Do all types of lights follow Ohm's Law?
In this physics lab students will investigate whether Ohm's Law applies to common electric devices (incandescent light bulbs and LEDs). Students may submit their findings in a formal written report or an informal class discussion.
This activity encourages students to design a procedure for testing a hypothesis. They will have to collect and analyze data. Students may be asked to present their findings in a written or oral report. Students will "discover" that Ohm's Law does not apply to all electric devices under classroom conditions.
Context for Use
This activity is designed for a senior high physics class. At least one class period will be needed for the activity with additional time (either in class or outside of class) for students to design their procedure and analyze data. Students should have a working knowledge of basic electricity concepts, Ohm's Law and know (or be able to figure out) what a current vs. voltage graph of a resistor that follows Ohm's Law looks like. Students also need to be familiar with construction of a circuit and a method to measure current and voltage in the circuit.
-Small incandescent bulb
-Clear light emitting diode (LED)
-Alligator clip wires
-Variable power supply (or batteries)
-Digital multimeter (or calculator or computer based meters)
-Graph paper (or graphing programcomputer based meters)
-Graph paper or graphing program
Subject: Physics:Electricity & Magnetism
Resource Type: Activities:Lab Activity
Grade Level: High School (9-12)
Description and Teaching Materials
Introduce the activity with the question in number 1 below. Have the materials (listed above) out on the lab tables and turn the students loose.
1. Do small incandescent lights and/or LEDs follow Ohm's Law? Design a controlled experiment to determine if the lights you were given follow Ohm's Law. Write your procedure in such a way that others could easily follow it.
2. Collect enough data to support your conclusion and display it in a data table.
2. Graph your data and use it to support your decision.
Finish the activity off with the students' written or oral reports. You could extend the activity by using different colors of LEDs and noting the voltage necessary to produce light.
Teaching Notes and Tips
If students have little experience constructing circuits and using a multimeter, you will want to set up a sample circuit for demonstration purposes. If data is collected using a 10-100 ohm resister and a 9 volt battery a wonderful linear graph of current vs voltage will be produced. Neither the incandescent bulb nor the LED will follow Ohm's Law, neither produces a linear graph. Teachers are strongly encouraged to set up and try this activity ahead of time. Equipment from school to school varies. If it's nonexistent, Radio Shack is a good source of equipment. If time is a problem, you may want to have each lab group investigate a different light. In this case you may want to include holiday lights of various types.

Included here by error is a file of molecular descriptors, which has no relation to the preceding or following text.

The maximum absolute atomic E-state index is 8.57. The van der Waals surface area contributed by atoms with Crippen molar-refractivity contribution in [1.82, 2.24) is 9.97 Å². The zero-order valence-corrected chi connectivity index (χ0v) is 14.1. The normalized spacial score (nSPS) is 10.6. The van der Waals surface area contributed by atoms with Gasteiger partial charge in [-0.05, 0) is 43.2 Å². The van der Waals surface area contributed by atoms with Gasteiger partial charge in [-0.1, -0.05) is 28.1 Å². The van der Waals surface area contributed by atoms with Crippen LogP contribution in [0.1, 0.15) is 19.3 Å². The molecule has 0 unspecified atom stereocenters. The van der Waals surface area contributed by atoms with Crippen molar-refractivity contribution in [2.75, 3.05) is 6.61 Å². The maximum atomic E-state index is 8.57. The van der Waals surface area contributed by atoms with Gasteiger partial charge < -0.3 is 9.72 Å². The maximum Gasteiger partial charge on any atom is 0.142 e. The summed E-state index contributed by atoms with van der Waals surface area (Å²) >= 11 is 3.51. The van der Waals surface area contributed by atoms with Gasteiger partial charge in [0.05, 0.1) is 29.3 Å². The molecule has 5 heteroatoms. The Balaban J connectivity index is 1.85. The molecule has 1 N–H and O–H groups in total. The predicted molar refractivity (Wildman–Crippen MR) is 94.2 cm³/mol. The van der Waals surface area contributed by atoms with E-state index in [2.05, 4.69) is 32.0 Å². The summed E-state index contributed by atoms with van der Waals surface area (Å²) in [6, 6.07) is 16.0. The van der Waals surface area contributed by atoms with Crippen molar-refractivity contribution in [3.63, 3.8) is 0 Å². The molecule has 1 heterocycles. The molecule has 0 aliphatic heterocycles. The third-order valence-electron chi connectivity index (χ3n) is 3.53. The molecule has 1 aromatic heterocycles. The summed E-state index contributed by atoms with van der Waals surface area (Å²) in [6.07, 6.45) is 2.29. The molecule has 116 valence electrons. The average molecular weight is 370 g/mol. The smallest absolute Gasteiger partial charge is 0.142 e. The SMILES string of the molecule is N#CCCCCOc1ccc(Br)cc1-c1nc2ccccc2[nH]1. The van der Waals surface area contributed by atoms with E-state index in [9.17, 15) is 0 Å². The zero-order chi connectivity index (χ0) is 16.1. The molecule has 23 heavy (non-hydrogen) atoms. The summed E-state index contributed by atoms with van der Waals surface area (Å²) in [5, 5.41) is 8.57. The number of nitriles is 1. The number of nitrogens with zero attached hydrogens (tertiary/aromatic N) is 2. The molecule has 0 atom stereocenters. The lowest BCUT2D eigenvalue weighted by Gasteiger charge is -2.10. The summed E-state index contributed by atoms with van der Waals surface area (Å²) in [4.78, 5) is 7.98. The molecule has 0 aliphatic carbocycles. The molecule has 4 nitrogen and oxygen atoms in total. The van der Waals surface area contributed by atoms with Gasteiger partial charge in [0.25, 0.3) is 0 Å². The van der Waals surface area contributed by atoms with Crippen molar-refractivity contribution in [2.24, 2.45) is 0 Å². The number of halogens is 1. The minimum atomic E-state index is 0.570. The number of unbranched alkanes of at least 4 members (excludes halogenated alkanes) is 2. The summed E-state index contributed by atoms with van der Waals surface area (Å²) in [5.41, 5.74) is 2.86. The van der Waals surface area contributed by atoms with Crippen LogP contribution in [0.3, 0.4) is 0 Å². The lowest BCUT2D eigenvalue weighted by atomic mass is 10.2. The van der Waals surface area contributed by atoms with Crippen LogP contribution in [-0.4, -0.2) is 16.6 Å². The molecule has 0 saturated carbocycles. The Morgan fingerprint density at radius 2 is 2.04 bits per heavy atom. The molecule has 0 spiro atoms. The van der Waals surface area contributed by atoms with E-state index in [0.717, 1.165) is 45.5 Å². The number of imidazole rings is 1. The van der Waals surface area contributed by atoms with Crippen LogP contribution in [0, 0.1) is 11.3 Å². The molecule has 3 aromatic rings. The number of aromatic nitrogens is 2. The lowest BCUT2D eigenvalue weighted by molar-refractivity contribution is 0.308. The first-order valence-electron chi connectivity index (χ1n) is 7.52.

Assessment of this activity can be in either written or oral format. Students can present their findings formally or informally. You may wish to ask questions similar to the following:
1. Based on your data, does the incandescent bulb obey Ohm's law? Based on your data, does the LED obey Ohm's Law?
2. In each case, support your answer. Include qualitative or quantitative data as requested by your teacher.
3. How can a graph of current vs voltage be used to determine if a resister follows Ohm's Law?
4. Is your graph for the incandescent light similar to the graph for the LED? Explain.
5. Site one possible source of error in your procedure and describe its possible influence on your results.
This activity addresses the grades 9-12 History and Nature of Science, Part B Scientific Inquiry standard. (The student will design and conduct a scientific investigation.)
References and Resources